It showed up in Part I of Volume XII of the Gales & Seaton’s Register “Debates In Congress.”  The debate in question was dated March 17, 1836 and dealt with a Land Bill put forth in the Senate.  The Senate was urged to proceed with a Bill to appropriate, for a limited time, the proceeds from the sale of public lands.  The Bill was not popular with everyone, and the issue was hotly debated.  The idiom appeared here:

As might be expected, after making a decision against these claimants, the Judiciary of Virginia deemed it expedient, inasmuch as the United States, and not Virginia would ultimately be obliged to foot the bill, to reverse that decision, and the claimants, and children and heirs of claimants, come in forty years after the service was performed, and obtain scrip for incredible quantities of public lands; from four to six, and, I believe as high as ten, thousand acres to each person.

Sliding back to the winter of 1818, is the book by American lawyer, Estwick Evans (1787 – 1866) titled, “A Pedestrious Tour of Four Thousand Miles Through The Western States and Territories.”  The book claimed to be “interspersed with brief reflections upon a great variety of topics: Religious, moral, political, sentimental, etc., etc.”  The tome was printed by Joseph E. Spear of Concord, New Hampshire in 1819.  According to Payton R. Freeman, Clerk for the District of New Hampshire, the book was deposited in the Office of the District of New Hampshire on December 10, 1818 (the forty-third year of the Independence of the United States of America).  It was resubmitted on January 18, 1819 to correct typographical and other errors in the preceding work that Peyton r. Freeman stated were “few and inconsiderable” and “not deemed worth while to notice them.”  On page 183 of this book, the following is found:

When I arrived at Buffalo, I had travelled twenty-four miles, without meeting any habitation, excepting a very few scattering log huts.  Some of these were destitute of provisions; and at others of them a piece of bread, and a drink of water cost me two York shillings.  Not far from this place, my dogs, knowing no law but that of nature, and having forgotten my lecture to them upon theft, helped themselves to the first repast presented, leaving their master to foot their bills.  According to the phraseology of our Grand Juries, they very modestly “took, stole, and carried away” a piece of beef of the weight of three pounds, with an intention to convert the same to their own use.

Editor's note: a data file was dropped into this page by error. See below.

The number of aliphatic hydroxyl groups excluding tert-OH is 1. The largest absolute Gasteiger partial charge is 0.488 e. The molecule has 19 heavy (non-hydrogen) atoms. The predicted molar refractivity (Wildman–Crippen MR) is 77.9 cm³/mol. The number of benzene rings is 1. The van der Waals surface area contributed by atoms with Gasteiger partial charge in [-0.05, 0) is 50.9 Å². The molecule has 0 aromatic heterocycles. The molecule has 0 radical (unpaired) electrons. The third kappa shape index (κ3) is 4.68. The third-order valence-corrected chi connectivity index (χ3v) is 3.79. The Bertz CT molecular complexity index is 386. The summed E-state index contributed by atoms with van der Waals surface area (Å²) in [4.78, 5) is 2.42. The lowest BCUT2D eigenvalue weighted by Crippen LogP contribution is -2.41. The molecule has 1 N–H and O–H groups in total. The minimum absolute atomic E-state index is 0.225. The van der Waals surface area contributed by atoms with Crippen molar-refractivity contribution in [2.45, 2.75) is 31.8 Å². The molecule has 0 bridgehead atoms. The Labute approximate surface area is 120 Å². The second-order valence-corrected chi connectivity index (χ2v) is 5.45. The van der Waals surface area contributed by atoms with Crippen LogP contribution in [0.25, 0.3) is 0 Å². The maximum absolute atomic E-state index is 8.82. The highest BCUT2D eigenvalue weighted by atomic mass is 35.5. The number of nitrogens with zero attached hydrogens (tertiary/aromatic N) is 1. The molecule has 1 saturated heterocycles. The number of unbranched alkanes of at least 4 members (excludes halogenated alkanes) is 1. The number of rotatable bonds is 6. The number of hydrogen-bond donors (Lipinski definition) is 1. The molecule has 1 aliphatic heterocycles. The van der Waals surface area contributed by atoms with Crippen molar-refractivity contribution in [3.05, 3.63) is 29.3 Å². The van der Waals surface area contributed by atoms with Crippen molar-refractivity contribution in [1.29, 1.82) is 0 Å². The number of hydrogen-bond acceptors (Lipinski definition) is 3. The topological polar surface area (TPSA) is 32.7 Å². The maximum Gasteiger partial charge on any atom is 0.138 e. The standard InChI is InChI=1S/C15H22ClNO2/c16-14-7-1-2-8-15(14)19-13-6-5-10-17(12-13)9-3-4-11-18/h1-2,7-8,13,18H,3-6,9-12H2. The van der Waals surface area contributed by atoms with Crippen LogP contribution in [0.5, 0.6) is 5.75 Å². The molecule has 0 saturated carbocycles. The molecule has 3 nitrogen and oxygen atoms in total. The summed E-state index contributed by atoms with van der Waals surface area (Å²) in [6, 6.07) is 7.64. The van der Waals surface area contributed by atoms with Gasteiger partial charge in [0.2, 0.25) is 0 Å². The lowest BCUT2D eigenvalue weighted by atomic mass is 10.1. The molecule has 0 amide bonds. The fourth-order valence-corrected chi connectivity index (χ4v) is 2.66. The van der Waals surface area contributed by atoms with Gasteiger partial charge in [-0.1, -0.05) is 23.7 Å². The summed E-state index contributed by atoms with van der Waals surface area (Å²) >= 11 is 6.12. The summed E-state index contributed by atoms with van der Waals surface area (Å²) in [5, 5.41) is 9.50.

Foot, meaning to add up and set the sum at the bottom of a column, is attested to in the late 15th century.  In “Wardrobe Accounts of Edward IV: Office of the Stable and Gifts Disbursed” for 1480, the meaning of foot referring to a total sum is found.

Velvet, xxxij yerdes grene and blac; bokeram longe, xij yerdes*
*Here follows in the MS a general inventory of all the articles mentioned in the preceding pages, entitled “The foote of the deliveree of stuff.”

Because the foote was the total sum owed for what was delivered and registered in the Wardrobe Accounts of Edward IV in 1480, the spirit of footing the bill (paying what was owed) is found in this accounting.

What this means is that as early as 1480, footing meant to add up a column of numbers to arrive at the final sum in reference to monies owed to a merchant.  Footing the bill was to confirm the exact amount owed to another with the intent of paying said outstanding amount.

Undoubtedly, the idiom appeared in print sometime between the accounting of Edward IV’s wardrobe accounts and Estwick Evans’ unfortunate incident with his dogs.  Idiomation suspects a published version of this idiom can be found dating back to before Estwick Evans’ book in 1818. It just hasn’t been uncovered to date.

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Miss A Trick

Posted by Elyse Bruce on September 29, 2016

The word miss — in the sense of “fail to perceive” — has been around since the late 1600s, and the word trick — in the sense of “a quick or artful way of getting a result” — has been around since the early 1600s.  Oddly enough, the expression miss a trick has not been around since the 1600s even thought it means to fail to take advantage of an opportunity.

The Princeton Union-Eagle newspaper used the idiom in an OpEd piece by Luther Door writing about the Brad Pitt-Angelina Jolie split that was published in the paper on September 25, 2016.

Or, as USA Today (never one to miss a trick on such an important matter) put it in a headline on one of its TWO stories on Wednesday, “That’s all, folks: Brangelina’s 12-year run comes to an end.”

For those of you who remember Peter Falk’s Columbo on television during the 1970s, perhaps you also remember Mrs. Columbo played by Kate Mulgrew (she of Star Trek: Voyager fame).  Back on November 15, 1979, the UK edition of the TV Times ran an article on Kate Mulgrew that included this tidbit.

“It was bliss when I moved to New York by myself and put down a lipstick and came back half an hour later to find it still there,” she says with a laugh. It’s a strong, raucous laugh and it matches her deep voice and strong face. She’s eating, drinking, smoking, talking and wise-cracking non-stop and she doesn’t miss a trick. You somehow get the feeling Peter Falk would approve of Kate Mulgrew, even if he doesn’t approve of Mrs. Columbo.